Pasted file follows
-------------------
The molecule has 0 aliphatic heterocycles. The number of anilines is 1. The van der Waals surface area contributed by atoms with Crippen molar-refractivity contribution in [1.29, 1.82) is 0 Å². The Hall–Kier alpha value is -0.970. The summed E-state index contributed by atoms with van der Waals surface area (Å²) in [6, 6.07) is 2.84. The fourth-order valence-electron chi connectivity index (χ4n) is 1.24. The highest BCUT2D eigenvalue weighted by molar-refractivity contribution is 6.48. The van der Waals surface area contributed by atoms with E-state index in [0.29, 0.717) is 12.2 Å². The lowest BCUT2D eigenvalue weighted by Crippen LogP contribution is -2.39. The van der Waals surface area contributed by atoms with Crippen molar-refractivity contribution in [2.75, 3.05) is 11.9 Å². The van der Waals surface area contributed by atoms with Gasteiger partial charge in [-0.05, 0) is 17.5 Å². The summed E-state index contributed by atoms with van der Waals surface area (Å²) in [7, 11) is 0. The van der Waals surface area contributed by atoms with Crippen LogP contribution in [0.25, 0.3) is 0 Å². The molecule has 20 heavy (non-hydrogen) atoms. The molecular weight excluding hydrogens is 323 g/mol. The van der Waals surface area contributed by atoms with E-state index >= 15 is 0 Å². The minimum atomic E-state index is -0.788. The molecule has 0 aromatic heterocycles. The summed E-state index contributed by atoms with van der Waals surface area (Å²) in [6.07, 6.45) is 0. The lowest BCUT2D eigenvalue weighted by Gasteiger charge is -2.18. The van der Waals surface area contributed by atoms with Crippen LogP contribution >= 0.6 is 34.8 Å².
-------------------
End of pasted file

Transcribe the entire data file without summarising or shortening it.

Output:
The molecule has 0 aliphatic heterocycles. The number of anilines is 1. The van der Waals surface area contributed by atoms with Crippen molar-refractivity contribution in [1.29, 1.82) is 0 Å². The Hall–Kier alpha value is -0.970. The summed E-state index contributed by atoms with van der Waals surface area (Å²) in [6, 6.07) is 2.84. The fourth-order valence-electron chi connectivity index (χ4n) is 1.24. The highest BCUT2D eigenvalue weighted by molar-refractivity contribution is 6.48. The van der Waals surface area contributed by atoms with E-state index in [0.29, 0.717) is 12.2 Å². The lowest BCUT2D eigenvalue weighted by Crippen LogP contribution is -2.39. The van der Waals surface area contributed by atoms with Crippen molar-refractivity contribution in [2.75, 3.05) is 11.9 Å². The van der Waals surface area contributed by atoms with Gasteiger partial charge in [-0.05, 0) is 17.5 Å². The summed E-state index contributed by atoms with van der Waals surface area (Å²) in [7, 11) is 0. The van der Waals surface area contributed by atoms with Crippen LogP contribution in [0.25, 0.3) is 0 Å². The molecule has 20 heavy (non-hydrogen) atoms. The molecular weight excluding hydrogens is 323 g/mol. The van der Waals surface area contributed by atoms with E-state index >= 15 is 0 Å². The minimum atomic E-state index is -0.788. The molecule has 0 aromatic heterocycles. The summed E-state index contributed by atoms with van der Waals surface area (Å²) in [6.07, 6.45) is 0. The lowest BCUT2D eigenvalue weighted by Gasteiger charge is -2.18. The van der Waals surface area contributed by atoms with Crippen LogP contribution >= 0.6 is 34.8 Å².